I hope you all have a great week! All the best and Good Running

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Saturday 19th October – Weeton Handicap

Returning to the course of his previous handicap win in 2010, handicap stalwart Antonio pulled away from Kath on the final drag from the village to take a clear win.

A fast finishing Ursula strengthened her position at the top of the handicap table in third place, now 21 points clear of Dominic.   The fastest time of the day went to Steve Robinson running in his first club handicap.

Thanks to Tom & Dave Hainsworth for helping out on course marking & marshalling.

See the latest 2013 Eric Smith Handicap Table here

Pos Name Time H’Cap Net Time Points
1 Antonio Cardinale 47:16 00:00 47:16 15
2 Kath Robertshaw 48:05 00:00 48:05 14
3 Ursula McGouran 49:49 12:00 37:49 13
4 Chris Wordsworth 50:00 08:00 42:00 12
5 Phil Robinson 50:08 09:00 41:08 11
6 Andy Webster 50:09 13:30 36:39 10
7 Colin Best 50:25 12:00 38:25 9
8 Dominic Egan 50:33 12:00 38:38 8
9 Gemma Harrington 50:34 05:00 45:34 7
10 Steve Robinson 51:25 16:00 35:25 6
11 Lisa Maughan 51:36 09:00 42:36 5
12 Dave Fox 51:55 12:00 39:55 4
13 Tom Hannah 52:06 11:00 41:06 3
14 John Cowan 52:23 14:00 38:23 2
15 Liz Wordsworth 55:46 06:00 49:46 1


Saturday 19th October – Park Runs

Bradford Park Run was won by Jon Holah, Pudsey & Bramley AC, in 18.11 mins and first lady in 18th, was Claire Cooper, Keighley & Craven AC, in 21.14. Representing  Otley AC most ably, we had Matt Broughton, 20th, in 21.21 and Reid Haddow, 103rd, in 26.22

Leeds Hyde Park – well done to Ben Bhogal (U14), who came 101st, with a new PB in 23.10 min. The race was won by Jonny McKenna, Clayton-le-Moors Harriers, in 16.49 mins and first lady in 53rd position was Shamiso Sisimayi, Kirkstall Harriers, in 21.12.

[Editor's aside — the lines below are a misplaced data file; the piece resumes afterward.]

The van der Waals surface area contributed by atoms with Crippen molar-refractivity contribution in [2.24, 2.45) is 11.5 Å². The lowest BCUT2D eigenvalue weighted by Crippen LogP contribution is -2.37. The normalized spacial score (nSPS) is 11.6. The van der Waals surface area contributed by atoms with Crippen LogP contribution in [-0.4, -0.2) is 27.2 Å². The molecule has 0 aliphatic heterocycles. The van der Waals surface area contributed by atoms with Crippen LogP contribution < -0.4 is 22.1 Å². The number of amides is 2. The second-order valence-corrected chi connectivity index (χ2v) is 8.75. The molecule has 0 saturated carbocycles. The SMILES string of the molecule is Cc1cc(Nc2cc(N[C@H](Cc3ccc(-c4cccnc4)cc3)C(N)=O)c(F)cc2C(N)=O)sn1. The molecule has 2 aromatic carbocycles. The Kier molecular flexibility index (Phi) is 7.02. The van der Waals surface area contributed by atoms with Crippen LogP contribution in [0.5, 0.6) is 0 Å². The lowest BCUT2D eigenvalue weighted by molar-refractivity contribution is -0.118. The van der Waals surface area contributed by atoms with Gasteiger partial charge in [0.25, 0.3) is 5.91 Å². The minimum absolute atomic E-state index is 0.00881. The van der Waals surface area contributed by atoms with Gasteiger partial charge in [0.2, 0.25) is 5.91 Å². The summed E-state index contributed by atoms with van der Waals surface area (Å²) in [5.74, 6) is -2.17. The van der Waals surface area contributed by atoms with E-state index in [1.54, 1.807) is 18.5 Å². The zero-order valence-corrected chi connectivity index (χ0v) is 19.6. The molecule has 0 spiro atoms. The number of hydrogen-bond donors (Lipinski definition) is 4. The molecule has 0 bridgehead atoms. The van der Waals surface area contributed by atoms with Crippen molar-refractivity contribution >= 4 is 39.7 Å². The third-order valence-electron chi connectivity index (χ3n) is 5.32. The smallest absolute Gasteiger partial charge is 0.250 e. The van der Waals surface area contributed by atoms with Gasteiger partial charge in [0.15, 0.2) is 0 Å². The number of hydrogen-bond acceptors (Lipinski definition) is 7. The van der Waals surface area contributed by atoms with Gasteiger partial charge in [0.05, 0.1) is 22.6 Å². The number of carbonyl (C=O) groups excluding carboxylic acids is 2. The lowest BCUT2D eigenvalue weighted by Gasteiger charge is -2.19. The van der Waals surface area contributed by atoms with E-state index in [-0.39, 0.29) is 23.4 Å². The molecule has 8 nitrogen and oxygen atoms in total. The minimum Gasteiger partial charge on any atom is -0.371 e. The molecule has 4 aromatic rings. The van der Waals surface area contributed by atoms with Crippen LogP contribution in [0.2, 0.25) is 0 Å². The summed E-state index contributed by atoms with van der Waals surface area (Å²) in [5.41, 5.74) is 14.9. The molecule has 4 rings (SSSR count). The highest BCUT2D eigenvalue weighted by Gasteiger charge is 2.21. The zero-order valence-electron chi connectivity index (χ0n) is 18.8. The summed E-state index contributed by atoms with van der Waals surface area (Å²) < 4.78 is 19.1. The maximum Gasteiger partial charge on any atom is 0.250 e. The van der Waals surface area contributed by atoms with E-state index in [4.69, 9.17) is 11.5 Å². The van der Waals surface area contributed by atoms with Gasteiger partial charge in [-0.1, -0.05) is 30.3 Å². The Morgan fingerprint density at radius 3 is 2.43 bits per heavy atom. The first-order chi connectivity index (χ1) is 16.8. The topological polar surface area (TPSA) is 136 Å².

At the Roundhay run, Lisa Maughan made her first appearance and finished in 108th in 26.26 mins. The race was won by Peter Hopson, unattached, in 17.31 and first lady, in 28th, was Sarah Grant, Abbey Runners, in 21.45 mins.

Highbury Fields – report from Mick Jeffrey: I ran this Parkrun again on Saturday a year or so after the first time I ran it. We were in London taking Chris to see Kings College and then to stay with Emily and her boyfriend. It is less than a mile from their flat. It is a modest sized race, sorry time trial, round a small park with an uphill finish to its 5 lap course. 91 lined up at the start and the conditions were perfect. Sadly my fitness was less perfect and I struggled for the first 2 laps and hung on for the remaining 3. I finished 39/91, last year 12/67. My time was 23.21 this year, and 20.59 last. It was my quickest 5k time this year, it was my slowest 5k time ever. But thank the lord for age grading. I was 5th overall. The race was won by Rob Walker in 17.56 and the first lady was Mary Mulryan in 23.23.
Harrogate – The first male to finish was Mark BRYANT (M) (Leeds City AC) in a time of 17:13. The first lady completing the course was Emma ROBINSON (Harrogate Harriers AC) in a time of 20:59. For Otley AC Christian Hosker came in 31st in 21.17

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Saturday 19th October – John O Gaunt Challenge

Report from The President, Matt Podd,

Just back from doing this LDWA 25Miler from Norwood, up the Washburn and back. Winner – Mike Vinegrad, Hull, 4hrs 23 mins, 2nd Matt Podd 4hrs 30 minutes!!!!!!! I may be a little pleased and big headed. First lady was Isaline Kneale, Bolton, in 4 hrs 45 mins.

Dave Tait won the 20 mile route.

Best Cakes and food I have ever seen on a race.

See you all when I get back from Wales.

Cheers Matt


Sunday 13th October – The Paris 20k

A report from Colin Best who joined 23865 other runners for the Paris 20k: Four members of Otley AC, Tom Hannah, Jackie and Andrew Ackroyd and myself, along with four from Wetherby Runners, set off early last Saturday morning for a weekend in Paris for the 20k.

paris-20k-marathonHaving done this before I knew there were oddities about French organisation, but this time to relieve congestion at the start we were randomly split into sections, ending up in two separate pens by tape and a line of pompiers (firemen). They just watched as those in the know, or that could be bothered, climbed over, under or pushed down the fence to get to pen in front.